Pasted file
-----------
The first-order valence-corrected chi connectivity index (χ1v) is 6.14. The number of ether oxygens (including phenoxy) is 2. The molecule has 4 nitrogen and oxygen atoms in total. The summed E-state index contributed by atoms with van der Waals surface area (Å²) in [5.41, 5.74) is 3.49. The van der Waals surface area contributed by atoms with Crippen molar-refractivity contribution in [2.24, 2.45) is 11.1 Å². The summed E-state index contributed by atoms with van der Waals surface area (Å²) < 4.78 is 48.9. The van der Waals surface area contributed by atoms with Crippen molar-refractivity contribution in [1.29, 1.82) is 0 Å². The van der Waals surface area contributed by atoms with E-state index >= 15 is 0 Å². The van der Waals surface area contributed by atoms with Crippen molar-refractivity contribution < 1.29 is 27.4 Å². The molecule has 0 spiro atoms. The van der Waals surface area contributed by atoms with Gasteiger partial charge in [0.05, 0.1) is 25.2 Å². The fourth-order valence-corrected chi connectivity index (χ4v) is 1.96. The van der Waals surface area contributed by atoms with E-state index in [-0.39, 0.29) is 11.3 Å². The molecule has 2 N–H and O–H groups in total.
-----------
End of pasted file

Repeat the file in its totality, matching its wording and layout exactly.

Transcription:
The first-order valence-corrected chi connectivity index (χ1v) is 6.14. The number of ether oxygens (including phenoxy) is 2. The molecule has 4 nitrogen and oxygen atoms in total. The summed E-state index contributed by atoms with van der Waals surface area (Å²) in [5.41, 5.74) is 3.49. The van der Waals surface area contributed by atoms with Crippen molar-refractivity contribution in [2.24, 2.45) is 11.1 Å². The summed E-state index contributed by atoms with van der Waals surface area (Å²) < 4.78 is 48.9. The van der Waals surface area contributed by atoms with Crippen molar-refractivity contribution in [1.29, 1.82) is 0 Å². The van der Waals surface area contributed by atoms with E-state index >= 15 is 0 Å². The van der Waals surface area contributed by atoms with Crippen molar-refractivity contribution < 1.29 is 27.4 Å². The molecule has 0 spiro atoms. The van der Waals surface area contributed by atoms with Gasteiger partial charge in [0.05, 0.1) is 25.2 Å². The fourth-order valence-corrected chi connectivity index (χ4v) is 1.96. The van der Waals surface area contributed by atoms with E-state index in [-0.39, 0.29) is 11.3 Å². The molecule has 2 N–H and O–H groups in total.